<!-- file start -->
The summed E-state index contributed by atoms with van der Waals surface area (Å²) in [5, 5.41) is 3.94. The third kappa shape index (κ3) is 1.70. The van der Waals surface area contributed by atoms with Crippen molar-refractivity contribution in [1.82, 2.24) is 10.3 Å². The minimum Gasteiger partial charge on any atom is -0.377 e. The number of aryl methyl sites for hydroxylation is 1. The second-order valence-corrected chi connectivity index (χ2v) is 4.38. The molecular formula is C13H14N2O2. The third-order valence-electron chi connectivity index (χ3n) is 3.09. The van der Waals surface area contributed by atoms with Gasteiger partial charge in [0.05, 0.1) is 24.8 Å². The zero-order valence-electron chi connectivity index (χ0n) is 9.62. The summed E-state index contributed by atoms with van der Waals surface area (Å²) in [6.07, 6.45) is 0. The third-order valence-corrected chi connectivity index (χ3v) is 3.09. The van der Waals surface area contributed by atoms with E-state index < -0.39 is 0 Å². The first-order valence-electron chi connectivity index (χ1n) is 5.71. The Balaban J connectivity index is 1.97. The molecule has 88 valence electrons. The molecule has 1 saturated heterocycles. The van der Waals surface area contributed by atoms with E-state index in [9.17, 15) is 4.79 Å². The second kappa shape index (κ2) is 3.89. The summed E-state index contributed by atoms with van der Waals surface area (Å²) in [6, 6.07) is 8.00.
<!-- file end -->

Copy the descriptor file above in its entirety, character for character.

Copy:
The summed E-state index contributed by atoms with van der Waals surface area (Å²) in [5, 5.41) is 3.94. The third kappa shape index (κ3) is 1.70. The van der Waals surface area contributed by atoms with Crippen molar-refractivity contribution in [1.82, 2.24) is 10.3 Å². The minimum Gasteiger partial charge on any atom is -0.377 e. The number of aryl methyl sites for hydroxylation is 1. The second-order valence-corrected chi connectivity index (χ2v) is 4.38. The molecular formula is C13H14N2O2. The third-order valence-electron chi connectivity index (χ3n) is 3.09. The van der Waals surface area contributed by atoms with Gasteiger partial charge in [0.05, 0.1) is 24.8 Å². The zero-order valence-electron chi connectivity index (χ0n) is 9.62. The summed E-state index contributed by atoms with van der Waals surface area (Å²) in [6.07, 6.45) is 0. The third-order valence-corrected chi connectivity index (χ3v) is 3.09. The van der Waals surface area contributed by atoms with E-state index < -0.39 is 0 Å². The first-order valence-electron chi connectivity index (χ1n) is 5.71. The Balaban J connectivity index is 1.97. The molecule has 88 valence electrons. The molecule has 1 saturated heterocycles. The van der Waals surface area contributed by atoms with E-state index in [9.17, 15) is 4.79 Å². The second kappa shape index (κ2) is 3.89. The summed E-state index contributed by atoms with van der Waals surface area (Å²) in [6, 6.07) is 8.00.